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Dynamic Changes Of Body Image And Quality Of Life In Breast Cancer Pat

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Tzu-Yi Wu,1 Tsai-Wang Chang,2 Sheng-Mao Chang,3 Yun-Ying Lin,4 Jung-Der Wang,5,6 Yao-Lung Kuo7

1Department of Occupational Therapy, College of Medical and Health Science, Asia University, Taichung, Taiwan; 2Division of Breast Surgery, Department of Surgery, Tainan Municipal An-Nan Hospital – China Medical University, Tainan, Taiwan; 3Department of Statistics, National Cheng Kung University, Tainan, Taiwan; 4Department of Medicine, College of Medicine, National Cheng Kung University, Tainan, Taiwan; 5Departments of Internal Medicine and Occupational and Environmental Medicine, National Cheng Kung University Hospital, Tainan, Taiwan; 6Department of Public Health, College of Medicine, National Cheng Kung University, Tainan, Taiwan; 7Department of Surgery, National Cheng-Kung University Hospital, College of Medicine, National Cheng Kung University, Tainan and Dou-Liou, Taiwan

Correspondence: Yao-Lung Kuo
Department of Surgery, National Cheng-Kung University Hospital, College of Medicine, National Cheng Kung University, No.138, Sheng Li Road, Tainan 704, Taiwan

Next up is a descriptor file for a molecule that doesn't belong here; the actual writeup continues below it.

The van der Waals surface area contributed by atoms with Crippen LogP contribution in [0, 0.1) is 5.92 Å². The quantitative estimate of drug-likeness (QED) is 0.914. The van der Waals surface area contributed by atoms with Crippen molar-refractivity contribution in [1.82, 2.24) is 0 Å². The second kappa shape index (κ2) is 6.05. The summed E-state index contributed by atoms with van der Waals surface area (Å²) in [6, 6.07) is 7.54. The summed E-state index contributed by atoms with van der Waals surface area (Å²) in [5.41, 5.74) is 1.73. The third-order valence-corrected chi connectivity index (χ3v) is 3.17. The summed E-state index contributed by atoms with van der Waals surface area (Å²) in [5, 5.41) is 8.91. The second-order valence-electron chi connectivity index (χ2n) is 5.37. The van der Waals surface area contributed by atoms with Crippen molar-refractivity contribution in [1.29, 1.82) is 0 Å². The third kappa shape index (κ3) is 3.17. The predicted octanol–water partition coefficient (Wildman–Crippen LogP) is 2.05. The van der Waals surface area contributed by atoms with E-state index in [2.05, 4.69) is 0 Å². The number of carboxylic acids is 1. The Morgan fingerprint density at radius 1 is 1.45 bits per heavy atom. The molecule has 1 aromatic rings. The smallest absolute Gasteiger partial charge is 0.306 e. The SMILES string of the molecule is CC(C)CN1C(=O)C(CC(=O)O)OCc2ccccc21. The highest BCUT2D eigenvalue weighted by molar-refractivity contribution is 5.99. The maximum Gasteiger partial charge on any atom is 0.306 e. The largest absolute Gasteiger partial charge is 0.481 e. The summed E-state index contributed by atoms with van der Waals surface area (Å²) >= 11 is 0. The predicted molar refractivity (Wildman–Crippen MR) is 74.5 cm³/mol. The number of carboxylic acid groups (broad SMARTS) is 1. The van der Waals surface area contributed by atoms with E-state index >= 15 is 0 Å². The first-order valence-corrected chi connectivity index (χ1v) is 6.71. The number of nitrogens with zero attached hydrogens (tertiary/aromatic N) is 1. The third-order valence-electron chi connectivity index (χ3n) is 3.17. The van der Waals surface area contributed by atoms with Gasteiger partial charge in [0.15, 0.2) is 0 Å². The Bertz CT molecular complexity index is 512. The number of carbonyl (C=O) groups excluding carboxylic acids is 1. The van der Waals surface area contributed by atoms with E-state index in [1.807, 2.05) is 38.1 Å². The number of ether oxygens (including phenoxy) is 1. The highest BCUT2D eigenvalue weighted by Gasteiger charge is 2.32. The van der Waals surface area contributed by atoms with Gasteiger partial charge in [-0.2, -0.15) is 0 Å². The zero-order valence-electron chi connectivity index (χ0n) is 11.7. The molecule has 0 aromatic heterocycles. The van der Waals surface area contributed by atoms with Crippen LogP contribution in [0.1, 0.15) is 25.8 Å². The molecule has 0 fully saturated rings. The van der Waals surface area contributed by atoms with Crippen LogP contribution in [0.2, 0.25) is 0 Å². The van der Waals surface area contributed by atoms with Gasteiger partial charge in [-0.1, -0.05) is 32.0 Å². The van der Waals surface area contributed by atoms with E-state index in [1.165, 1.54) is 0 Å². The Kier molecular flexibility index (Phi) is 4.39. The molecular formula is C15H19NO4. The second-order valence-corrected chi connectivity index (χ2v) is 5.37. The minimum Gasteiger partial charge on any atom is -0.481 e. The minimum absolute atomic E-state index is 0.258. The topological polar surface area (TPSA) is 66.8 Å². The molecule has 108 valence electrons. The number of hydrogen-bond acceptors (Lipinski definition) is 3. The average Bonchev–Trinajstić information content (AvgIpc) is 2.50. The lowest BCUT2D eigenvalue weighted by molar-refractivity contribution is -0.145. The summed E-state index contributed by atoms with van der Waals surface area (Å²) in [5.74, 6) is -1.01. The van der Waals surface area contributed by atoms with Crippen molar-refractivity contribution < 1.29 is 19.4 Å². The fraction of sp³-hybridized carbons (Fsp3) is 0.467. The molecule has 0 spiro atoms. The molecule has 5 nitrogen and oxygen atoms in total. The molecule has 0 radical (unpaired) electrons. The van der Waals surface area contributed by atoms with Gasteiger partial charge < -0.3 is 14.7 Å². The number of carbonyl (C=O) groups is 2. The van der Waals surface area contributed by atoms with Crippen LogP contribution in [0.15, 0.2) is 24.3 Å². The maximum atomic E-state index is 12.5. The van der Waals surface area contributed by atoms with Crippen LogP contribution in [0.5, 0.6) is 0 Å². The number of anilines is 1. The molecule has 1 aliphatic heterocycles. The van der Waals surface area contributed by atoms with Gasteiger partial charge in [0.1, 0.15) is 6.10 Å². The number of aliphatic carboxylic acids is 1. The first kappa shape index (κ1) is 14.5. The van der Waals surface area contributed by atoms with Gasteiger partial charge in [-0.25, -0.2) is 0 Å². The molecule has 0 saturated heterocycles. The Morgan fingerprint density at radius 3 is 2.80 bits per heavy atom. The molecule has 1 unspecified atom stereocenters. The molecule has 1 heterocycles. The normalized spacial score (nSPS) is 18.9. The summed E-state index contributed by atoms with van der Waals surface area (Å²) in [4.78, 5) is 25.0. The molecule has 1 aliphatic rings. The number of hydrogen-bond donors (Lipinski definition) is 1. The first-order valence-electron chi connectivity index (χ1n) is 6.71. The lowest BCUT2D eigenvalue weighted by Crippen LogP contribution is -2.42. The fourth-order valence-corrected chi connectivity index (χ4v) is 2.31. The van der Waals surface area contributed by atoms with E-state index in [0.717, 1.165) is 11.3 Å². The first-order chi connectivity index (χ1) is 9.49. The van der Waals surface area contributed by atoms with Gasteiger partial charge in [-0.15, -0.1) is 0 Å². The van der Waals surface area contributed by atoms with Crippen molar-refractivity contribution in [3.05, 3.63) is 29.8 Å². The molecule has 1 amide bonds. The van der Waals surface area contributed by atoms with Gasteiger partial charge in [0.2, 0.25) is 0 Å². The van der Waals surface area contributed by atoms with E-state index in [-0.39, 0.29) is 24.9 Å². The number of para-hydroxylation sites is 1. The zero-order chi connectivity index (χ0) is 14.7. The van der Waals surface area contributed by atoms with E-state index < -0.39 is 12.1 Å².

Tel +886-6-2353535 ext. 5224
Email [email protected]

Purpose: Dynamic changes of body image and quality of life (QoL) in breast cancer patients were not commonly investigated. We aimed to compare the dynamic changes in QoL and body image of breast cancer survivors receiving breast-conserving surgery or total mastectomy within 5–10 years after surgery.
Methods: Patients with non-metastatic breast cancer who received surgery were invited to complete the World Health Organization Quality of Life–Brief (WHOQOL-BREF) questionnaire and the Body Image Scale (BIS) within 10 years after surgery. We applied kernel smoothing methods to capture the dynamic changes of the patients’ QoL and body image within 5 years after surgery. We also constructed multiple linear regression models to identify predictive factors for QoL and body image.
Results: A total of 581 patients were collected, and 211 of them received breast-conserving surgery. There were no statistically significant differences in QoL and body image for breast-conserving surgery versus total mastectomy, but the former showed fluctuating trends. BIS was a predictor of every item and domain in the WHOQOL-BREF in the multiple linear regression model, and explanatory of the trends of dynamic change over time. Patients without lymph node dissection seemed to have less positive feelings but were more satisfied with sexual activities.
Conclusion: Body image is predictive of the QoL of breast cancer patients. Dynamic changes of body image and QoL would be useful for shared decision-making regarding surgery in breast cancer patients.

Keywords: breast cancer survivors, body image, breast-conserving surgery, quality of life, total mastectomy


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